Coca Cola is and has been one of the world's successful companies in the market that goes. For this reason, they cannot put aside ethical practices within the business. Coca Cola is aware of the importance of ethics for business success and to continue to grow, expand and maintain its position as market leader. Moreover, Coca Cola knows that with the internationalization of the value chain should be more careful in solving the best possible ethical dilemmas. A bad decision could mean the ruin of the company.
From now on, we know and we trust that Coca Cola will continue to take an active part in being a major player in business ethics. It is an example for many companies that have not yet started on the road to be ethically responsible.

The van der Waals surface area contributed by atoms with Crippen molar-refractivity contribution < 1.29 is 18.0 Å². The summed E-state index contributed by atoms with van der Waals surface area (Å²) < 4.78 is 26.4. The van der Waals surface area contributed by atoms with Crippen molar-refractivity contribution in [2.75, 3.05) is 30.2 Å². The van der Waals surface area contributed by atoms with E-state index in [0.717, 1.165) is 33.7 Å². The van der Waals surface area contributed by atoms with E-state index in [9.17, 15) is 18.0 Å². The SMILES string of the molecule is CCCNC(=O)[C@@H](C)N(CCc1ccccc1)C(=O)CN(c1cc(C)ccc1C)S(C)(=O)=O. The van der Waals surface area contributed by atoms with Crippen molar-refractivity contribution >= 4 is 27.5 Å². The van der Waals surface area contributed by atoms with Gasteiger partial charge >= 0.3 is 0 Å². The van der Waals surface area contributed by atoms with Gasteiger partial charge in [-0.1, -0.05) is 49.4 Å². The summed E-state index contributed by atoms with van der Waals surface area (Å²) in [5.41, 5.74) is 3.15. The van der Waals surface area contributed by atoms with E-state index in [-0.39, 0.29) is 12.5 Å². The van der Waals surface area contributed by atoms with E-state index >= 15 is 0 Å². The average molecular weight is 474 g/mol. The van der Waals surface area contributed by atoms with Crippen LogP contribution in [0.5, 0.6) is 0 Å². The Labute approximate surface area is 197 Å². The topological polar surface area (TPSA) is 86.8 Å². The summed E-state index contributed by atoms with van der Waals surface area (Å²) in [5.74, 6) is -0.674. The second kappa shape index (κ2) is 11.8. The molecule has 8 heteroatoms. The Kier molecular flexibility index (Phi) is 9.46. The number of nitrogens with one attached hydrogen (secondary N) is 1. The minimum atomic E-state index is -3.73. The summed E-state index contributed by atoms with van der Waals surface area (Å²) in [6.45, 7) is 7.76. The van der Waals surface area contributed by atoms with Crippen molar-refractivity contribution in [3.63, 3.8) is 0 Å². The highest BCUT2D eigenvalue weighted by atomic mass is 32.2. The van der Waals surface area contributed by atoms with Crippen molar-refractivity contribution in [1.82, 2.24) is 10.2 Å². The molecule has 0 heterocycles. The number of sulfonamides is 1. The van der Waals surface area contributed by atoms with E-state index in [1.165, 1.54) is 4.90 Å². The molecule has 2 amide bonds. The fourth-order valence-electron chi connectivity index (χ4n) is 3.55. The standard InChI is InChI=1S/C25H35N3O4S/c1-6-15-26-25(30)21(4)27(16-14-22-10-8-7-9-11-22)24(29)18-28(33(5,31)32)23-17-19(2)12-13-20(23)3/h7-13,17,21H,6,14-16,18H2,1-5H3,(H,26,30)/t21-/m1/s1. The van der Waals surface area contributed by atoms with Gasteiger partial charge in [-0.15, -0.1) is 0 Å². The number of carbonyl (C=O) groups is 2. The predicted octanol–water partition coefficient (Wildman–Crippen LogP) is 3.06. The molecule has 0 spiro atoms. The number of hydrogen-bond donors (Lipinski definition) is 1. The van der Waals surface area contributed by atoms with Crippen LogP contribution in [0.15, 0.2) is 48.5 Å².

Conclusion: development is the name of ethics in the international Scenario
I found an idea for an article for the conclusion. It was called: development is the name of globalization ethics. And I though this is exactly what is has supposed to do. But I transformed into: development is the name of the ethics in the international scenario.
It is the complexity and involvedness of internationalization trends that make it necessary to establish a concise concept that could take into account all the economic and non-economic aspects of globalization. For that, development is the proper notion to measure ethics in this reality. Specially, taking care about the growth in human and social capital, and as overall sustainability.